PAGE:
Venetian Art in the 16th Century

While most people are aware of the impact of the Renaissance on European art, few people really consider the impact of Venetian art on the development of art at that time. There were three main artists that dominated Venetian art in the 1500s:

Titian

Titian was an artist that was universally liked and his reputation was international. During his career he was the official appointed artists of no less than two emperors and a papal family. He began painting around 1508 and continued to work right up until he died in 1576. He paved the way for those that followed him including Veronese.

Veronese

Paolo Veronese filled the empty shoes of Titian. His works were commissioned a great deal by the church in the area and his paintings could be seen all over the area. He was born in 1528 and only moved to Venice from his native Verona around 1554. He worked on both oil paintings and frescoes and had a very grand painting style that was much sought after. He was responsible for the painting Feast in the House of Levi, which was his own take on the Last Supper but the unusual composition of the painting caused some controversy.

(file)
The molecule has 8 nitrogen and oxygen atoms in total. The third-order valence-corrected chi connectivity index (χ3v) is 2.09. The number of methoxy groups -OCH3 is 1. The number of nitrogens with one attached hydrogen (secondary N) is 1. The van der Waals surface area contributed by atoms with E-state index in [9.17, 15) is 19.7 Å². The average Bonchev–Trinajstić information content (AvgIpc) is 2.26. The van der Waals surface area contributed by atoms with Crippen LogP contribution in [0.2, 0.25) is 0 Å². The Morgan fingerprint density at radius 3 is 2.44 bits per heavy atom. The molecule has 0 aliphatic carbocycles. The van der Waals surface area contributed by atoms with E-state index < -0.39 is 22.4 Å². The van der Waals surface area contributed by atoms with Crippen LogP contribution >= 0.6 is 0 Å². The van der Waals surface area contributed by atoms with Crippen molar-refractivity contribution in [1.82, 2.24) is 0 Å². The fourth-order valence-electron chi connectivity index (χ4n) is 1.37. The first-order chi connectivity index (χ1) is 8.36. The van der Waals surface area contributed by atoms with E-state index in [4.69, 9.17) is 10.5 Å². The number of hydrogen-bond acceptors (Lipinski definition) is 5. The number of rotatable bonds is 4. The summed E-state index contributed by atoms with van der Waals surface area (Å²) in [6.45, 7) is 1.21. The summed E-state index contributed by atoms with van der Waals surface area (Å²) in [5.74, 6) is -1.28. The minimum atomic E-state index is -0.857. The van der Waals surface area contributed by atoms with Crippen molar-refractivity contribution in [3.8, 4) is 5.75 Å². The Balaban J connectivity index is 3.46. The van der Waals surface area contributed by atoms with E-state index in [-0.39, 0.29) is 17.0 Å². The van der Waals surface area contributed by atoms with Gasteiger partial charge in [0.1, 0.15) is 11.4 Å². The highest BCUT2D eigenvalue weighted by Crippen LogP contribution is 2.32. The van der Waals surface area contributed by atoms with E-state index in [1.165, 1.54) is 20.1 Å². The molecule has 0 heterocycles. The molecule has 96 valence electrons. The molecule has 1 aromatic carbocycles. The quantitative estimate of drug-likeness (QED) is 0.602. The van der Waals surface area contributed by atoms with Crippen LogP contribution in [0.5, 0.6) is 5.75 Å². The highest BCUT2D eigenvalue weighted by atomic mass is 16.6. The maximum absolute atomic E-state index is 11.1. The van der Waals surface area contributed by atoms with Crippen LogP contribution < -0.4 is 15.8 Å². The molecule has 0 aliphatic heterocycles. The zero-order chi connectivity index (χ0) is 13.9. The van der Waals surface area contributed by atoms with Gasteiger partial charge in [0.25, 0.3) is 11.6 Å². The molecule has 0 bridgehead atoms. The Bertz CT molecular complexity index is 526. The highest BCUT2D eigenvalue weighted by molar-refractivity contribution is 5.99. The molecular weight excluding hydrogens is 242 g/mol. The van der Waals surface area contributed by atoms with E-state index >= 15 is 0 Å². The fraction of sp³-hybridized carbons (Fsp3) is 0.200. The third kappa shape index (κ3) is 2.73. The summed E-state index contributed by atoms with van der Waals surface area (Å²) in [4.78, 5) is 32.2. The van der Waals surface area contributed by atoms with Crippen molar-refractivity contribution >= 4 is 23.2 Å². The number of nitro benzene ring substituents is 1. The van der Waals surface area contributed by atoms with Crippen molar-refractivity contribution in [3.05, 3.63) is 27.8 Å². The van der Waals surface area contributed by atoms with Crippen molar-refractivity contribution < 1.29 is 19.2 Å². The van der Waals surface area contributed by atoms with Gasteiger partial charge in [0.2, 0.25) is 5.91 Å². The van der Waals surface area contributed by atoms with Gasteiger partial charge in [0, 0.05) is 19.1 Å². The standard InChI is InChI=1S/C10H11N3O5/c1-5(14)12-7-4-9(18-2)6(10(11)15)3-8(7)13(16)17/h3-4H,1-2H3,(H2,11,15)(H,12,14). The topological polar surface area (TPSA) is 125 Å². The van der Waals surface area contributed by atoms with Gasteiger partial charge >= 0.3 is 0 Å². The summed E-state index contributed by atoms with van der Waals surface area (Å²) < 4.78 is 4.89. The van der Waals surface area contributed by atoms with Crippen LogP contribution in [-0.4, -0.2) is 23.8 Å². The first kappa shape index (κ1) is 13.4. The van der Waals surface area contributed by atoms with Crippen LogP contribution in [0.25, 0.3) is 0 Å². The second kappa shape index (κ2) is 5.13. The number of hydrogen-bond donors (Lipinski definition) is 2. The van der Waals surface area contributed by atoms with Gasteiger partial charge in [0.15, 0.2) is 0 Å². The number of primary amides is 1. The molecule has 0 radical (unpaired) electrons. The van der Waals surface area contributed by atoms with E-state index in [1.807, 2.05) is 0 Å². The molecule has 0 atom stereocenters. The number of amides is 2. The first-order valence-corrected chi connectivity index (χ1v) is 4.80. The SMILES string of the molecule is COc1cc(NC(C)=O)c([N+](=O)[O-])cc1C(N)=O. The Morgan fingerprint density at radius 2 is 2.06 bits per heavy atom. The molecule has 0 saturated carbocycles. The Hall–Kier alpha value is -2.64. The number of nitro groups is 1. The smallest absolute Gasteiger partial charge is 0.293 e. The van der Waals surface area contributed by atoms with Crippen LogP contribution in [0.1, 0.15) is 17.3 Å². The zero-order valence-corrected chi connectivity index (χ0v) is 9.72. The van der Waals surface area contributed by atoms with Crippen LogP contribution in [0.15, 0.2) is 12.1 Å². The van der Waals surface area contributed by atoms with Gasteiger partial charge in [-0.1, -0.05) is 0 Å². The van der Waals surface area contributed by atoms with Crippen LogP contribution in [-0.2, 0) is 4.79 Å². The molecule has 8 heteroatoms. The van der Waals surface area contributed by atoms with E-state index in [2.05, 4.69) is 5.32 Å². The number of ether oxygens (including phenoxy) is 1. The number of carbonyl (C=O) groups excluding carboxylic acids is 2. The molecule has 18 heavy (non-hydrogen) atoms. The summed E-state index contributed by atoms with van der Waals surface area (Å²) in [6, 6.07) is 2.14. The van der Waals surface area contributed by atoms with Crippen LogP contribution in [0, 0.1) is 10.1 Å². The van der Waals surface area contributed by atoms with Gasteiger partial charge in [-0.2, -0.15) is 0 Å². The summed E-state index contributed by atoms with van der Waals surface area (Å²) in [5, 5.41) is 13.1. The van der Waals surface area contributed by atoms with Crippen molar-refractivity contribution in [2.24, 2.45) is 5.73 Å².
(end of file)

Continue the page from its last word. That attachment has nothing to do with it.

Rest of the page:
Tintoretto

The real name of Tintoretto is Jacopo Robusti and he was born in 1519. He was the most controversial of the three artists, namely because he favoured loose brushwork and others disliked his lack of attention to detail. However, he did study his subject carefully before starting to paint. Unlike the others he did not travel and remained in Venice, so his work was mainly confined to paintings and frescoes for churches.

Other artists struggled to compete with these three Venetian giants of the art world and as a result they were often influenced by them. Andrea Schiavone, for example, was a Dalmatian artist who came to live in Venice and studied their work. Others studied with the artists themselves at their workshops. Paris Bordon was one of these and he travelled widely, painting for wealthy families around Europe and taking the influence of his peers with him. The prolific nature of the works of the Venetian artists also meant that their works were taken to other countries and viewed there and those that have survived can be seen in galleries today.

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